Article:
GSU & TNC Collaborate on Artificial Cave Construction
In collaboration with the Tennessee Chapter of The Nature Conservancy, PhD students Kyle Gabriel and John Neville of Georgia State University traveled to Tennessee on October 14, 2015, to install a humidity regulation system in a 13,000 ft3 artificial cave. This underground structure was built in 2012 in order to conduct research on bats. As humidity plays a major role in both bat roost selection and overall health throughout hibernation, the ability to mimic the high-humidity environment of a natural hibernaculum is crucial to effective experimentation. The system operates on free and open-source software, developed by Kyle Gabriel, to remotely monitor and regulate environmental conditions. The system monitors the environment with digital sensors and provides discrete PID-control of a commercial misting system in order to regulate and maintain 90% humidity, while cellular internet access permits remote monitoring and control while off-site.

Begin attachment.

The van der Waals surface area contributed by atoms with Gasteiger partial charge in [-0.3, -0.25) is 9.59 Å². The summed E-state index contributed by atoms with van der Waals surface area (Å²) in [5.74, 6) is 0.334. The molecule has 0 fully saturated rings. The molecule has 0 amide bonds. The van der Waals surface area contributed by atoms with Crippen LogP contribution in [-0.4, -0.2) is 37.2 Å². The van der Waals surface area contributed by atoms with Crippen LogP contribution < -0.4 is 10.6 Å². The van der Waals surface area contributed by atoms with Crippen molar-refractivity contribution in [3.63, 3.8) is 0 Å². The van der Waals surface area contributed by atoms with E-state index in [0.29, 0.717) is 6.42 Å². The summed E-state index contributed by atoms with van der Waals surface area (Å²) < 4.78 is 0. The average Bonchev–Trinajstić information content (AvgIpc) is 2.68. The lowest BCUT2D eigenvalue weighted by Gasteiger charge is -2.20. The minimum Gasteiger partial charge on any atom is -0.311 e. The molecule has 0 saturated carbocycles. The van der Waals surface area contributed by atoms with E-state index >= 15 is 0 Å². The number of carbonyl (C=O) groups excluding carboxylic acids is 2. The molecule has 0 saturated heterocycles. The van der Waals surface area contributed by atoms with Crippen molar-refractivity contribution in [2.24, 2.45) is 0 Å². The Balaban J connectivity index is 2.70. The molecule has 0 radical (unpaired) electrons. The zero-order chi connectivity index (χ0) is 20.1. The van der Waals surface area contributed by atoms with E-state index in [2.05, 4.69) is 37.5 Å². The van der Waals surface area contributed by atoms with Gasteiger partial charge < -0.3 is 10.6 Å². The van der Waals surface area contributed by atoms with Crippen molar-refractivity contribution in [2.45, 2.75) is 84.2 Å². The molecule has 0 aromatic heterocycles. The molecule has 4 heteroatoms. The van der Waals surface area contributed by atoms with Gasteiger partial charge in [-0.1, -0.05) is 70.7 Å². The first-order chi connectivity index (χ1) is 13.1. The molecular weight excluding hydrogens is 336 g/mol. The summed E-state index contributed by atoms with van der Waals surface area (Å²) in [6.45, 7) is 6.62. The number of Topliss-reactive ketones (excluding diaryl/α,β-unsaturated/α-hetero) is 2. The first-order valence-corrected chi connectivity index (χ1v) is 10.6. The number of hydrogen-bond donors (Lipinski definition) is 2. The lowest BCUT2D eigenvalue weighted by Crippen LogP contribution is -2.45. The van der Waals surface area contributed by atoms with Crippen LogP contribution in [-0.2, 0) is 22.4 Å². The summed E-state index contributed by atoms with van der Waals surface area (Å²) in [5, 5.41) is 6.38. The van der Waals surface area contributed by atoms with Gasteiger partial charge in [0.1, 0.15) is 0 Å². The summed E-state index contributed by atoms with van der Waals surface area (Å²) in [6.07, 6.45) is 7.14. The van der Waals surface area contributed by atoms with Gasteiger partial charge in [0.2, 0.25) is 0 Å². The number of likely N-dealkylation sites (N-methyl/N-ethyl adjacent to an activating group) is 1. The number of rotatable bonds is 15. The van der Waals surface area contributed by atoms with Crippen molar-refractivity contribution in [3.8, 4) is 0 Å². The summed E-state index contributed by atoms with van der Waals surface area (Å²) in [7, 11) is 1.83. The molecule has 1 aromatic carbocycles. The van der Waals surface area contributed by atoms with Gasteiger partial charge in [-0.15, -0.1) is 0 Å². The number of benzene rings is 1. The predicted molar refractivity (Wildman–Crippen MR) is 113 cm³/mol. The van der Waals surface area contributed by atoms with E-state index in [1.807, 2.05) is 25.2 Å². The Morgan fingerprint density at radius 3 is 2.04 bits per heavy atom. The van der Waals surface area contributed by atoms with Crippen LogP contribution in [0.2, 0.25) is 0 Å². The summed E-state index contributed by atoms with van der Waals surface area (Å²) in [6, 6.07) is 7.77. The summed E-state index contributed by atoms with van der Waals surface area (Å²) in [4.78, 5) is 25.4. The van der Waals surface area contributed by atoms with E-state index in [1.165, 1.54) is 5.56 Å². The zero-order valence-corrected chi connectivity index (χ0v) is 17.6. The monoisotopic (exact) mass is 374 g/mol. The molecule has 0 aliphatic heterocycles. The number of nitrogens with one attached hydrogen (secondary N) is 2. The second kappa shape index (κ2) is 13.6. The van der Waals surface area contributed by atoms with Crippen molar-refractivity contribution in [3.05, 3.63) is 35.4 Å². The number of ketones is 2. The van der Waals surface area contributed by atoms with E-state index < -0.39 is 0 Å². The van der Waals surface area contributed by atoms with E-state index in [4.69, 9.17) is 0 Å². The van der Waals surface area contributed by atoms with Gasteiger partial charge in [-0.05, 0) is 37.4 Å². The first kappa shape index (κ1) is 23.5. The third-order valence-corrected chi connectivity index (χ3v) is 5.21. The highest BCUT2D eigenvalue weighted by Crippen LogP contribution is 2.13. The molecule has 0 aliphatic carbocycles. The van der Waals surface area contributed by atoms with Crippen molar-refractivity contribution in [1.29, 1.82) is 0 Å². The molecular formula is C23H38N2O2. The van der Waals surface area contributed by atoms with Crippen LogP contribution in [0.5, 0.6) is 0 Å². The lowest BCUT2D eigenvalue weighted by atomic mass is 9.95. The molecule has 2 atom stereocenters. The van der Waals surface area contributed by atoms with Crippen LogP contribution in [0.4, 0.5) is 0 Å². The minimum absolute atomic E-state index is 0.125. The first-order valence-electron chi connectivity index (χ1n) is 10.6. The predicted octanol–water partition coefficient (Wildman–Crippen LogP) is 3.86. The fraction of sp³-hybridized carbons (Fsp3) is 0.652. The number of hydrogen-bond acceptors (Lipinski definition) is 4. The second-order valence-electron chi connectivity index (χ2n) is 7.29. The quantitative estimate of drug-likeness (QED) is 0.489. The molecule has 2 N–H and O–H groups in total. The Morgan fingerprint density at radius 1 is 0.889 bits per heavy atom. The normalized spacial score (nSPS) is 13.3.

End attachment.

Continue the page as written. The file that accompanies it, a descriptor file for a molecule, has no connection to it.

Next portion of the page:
Graphical representation of the artificial cave (© The Nature Conservancy).
The site of the artificial cave (below ground, unseen) and the control room.
The control room, where operation of the thermal cameras and humidity regulation system is carried out.
The secure entryway to the artificial cave.
Viewing down the artificial cave corridor from the end of the entrance.
Viewing down the artificial cave corridor toward the entrance
Viewing down the artificial cave corridor toward the entrance, with the misting towers in operation.
All Photos © Kyle Gabriel